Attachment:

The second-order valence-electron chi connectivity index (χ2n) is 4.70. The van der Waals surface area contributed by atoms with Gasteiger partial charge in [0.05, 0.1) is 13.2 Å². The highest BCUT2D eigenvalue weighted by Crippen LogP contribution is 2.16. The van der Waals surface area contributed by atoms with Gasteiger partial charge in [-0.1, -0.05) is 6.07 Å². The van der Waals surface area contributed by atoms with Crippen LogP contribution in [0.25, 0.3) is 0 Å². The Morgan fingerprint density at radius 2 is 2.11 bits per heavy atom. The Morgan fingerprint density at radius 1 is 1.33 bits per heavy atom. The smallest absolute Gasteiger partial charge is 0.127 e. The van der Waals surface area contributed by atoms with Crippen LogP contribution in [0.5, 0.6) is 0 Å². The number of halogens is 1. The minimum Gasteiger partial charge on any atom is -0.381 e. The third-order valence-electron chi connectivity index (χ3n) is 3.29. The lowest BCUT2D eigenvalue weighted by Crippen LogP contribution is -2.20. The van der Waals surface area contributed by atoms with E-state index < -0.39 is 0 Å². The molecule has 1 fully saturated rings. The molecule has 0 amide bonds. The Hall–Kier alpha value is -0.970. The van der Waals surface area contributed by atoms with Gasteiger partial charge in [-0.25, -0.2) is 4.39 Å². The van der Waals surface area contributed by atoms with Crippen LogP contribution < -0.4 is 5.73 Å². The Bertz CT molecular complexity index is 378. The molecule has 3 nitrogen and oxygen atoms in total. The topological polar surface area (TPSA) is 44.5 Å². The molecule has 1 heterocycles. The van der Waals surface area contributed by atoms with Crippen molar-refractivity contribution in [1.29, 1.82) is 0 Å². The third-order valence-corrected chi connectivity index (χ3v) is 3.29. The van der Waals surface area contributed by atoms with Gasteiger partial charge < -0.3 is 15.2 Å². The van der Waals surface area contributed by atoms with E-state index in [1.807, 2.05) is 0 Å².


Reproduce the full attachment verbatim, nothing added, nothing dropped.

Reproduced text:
The second-order valence-electron chi connectivity index (χ2n) is 4.70. The van der Waals surface area contributed by atoms with Gasteiger partial charge in [0.05, 0.1) is 13.2 Å². The highest BCUT2D eigenvalue weighted by Crippen LogP contribution is 2.16. The van der Waals surface area contributed by atoms with Gasteiger partial charge in [-0.1, -0.05) is 6.07 Å². The van der Waals surface area contributed by atoms with Crippen LogP contribution in [0.25, 0.3) is 0 Å². The Morgan fingerprint density at radius 2 is 2.11 bits per heavy atom. The Morgan fingerprint density at radius 1 is 1.33 bits per heavy atom. The smallest absolute Gasteiger partial charge is 0.127 e. The van der Waals surface area contributed by atoms with Crippen LogP contribution in [0.5, 0.6) is 0 Å². The number of halogens is 1. The minimum Gasteiger partial charge on any atom is -0.381 e. The third-order valence-electron chi connectivity index (χ3n) is 3.29. The lowest BCUT2D eigenvalue weighted by Crippen LogP contribution is -2.20. The van der Waals surface area contributed by atoms with E-state index < -0.39 is 0 Å². The molecule has 1 fully saturated rings. The molecule has 0 amide bonds. The Hall–Kier alpha value is -0.970. The van der Waals surface area contributed by atoms with Gasteiger partial charge in [-0.25, -0.2) is 4.39 Å². The van der Waals surface area contributed by atoms with Crippen LogP contribution < -0.4 is 5.73 Å². The Bertz CT molecular complexity index is 378. The molecule has 3 nitrogen and oxygen atoms in total. The topological polar surface area (TPSA) is 44.5 Å². The molecule has 1 heterocycles. The van der Waals surface area contributed by atoms with Crippen molar-refractivity contribution in [1.29, 1.82) is 0 Å². The third-order valence-corrected chi connectivity index (χ3v) is 3.29. The van der Waals surface area contributed by atoms with Gasteiger partial charge < -0.3 is 15.2 Å². The van der Waals surface area contributed by atoms with E-state index in [1.807, 2.05) is 0 Å².